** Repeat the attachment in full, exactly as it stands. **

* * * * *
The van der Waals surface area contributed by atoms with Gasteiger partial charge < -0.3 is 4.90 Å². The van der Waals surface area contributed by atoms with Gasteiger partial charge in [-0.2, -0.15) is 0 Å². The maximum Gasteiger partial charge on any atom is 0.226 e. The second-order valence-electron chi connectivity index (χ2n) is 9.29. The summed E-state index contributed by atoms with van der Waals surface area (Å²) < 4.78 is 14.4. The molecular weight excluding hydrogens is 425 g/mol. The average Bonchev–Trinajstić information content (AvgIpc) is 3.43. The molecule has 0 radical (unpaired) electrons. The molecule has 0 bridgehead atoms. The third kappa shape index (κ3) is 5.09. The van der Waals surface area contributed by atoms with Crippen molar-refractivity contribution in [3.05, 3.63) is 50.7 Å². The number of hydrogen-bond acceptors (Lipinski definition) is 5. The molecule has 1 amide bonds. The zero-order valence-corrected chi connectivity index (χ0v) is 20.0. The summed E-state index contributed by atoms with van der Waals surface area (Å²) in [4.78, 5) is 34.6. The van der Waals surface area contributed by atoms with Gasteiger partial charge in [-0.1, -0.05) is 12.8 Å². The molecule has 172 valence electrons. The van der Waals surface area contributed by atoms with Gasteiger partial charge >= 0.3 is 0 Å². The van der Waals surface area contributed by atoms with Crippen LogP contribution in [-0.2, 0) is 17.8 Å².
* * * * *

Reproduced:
The van der Waals surface area contributed by atoms with Gasteiger partial charge < -0.3 is 4.90 Å². The van der Waals surface area contributed by atoms with Gasteiger partial charge in [-0.2, -0.15) is 0 Å². The maximum Gasteiger partial charge on any atom is 0.226 e. The second-order valence-electron chi connectivity index (χ2n) is 9.29. The summed E-state index contributed by atoms with van der Waals surface area (Å²) < 4.78 is 14.4. The molecular weight excluding hydrogens is 425 g/mol. The average Bonchev–Trinajstić information content (AvgIpc) is 3.43. The molecule has 0 radical (unpaired) electrons. The molecule has 0 bridgehead atoms. The third kappa shape index (κ3) is 5.09. The van der Waals surface area contributed by atoms with Crippen molar-refractivity contribution in [3.05, 3.63) is 50.7 Å². The number of hydrogen-bond acceptors (Lipinski definition) is 5. The molecule has 1 amide bonds. The zero-order valence-corrected chi connectivity index (χ0v) is 20.0. The summed E-state index contributed by atoms with van der Waals surface area (Å²) in [4.78, 5) is 34.6. The van der Waals surface area contributed by atoms with Gasteiger partial charge in [-0.1, -0.05) is 12.8 Å². The molecule has 172 valence electrons. The van der Waals surface area contributed by atoms with Gasteiger partial charge >= 0.3 is 0 Å². The van der Waals surface area contributed by atoms with Crippen LogP contribution in [-0.2, 0) is 17.8 Å².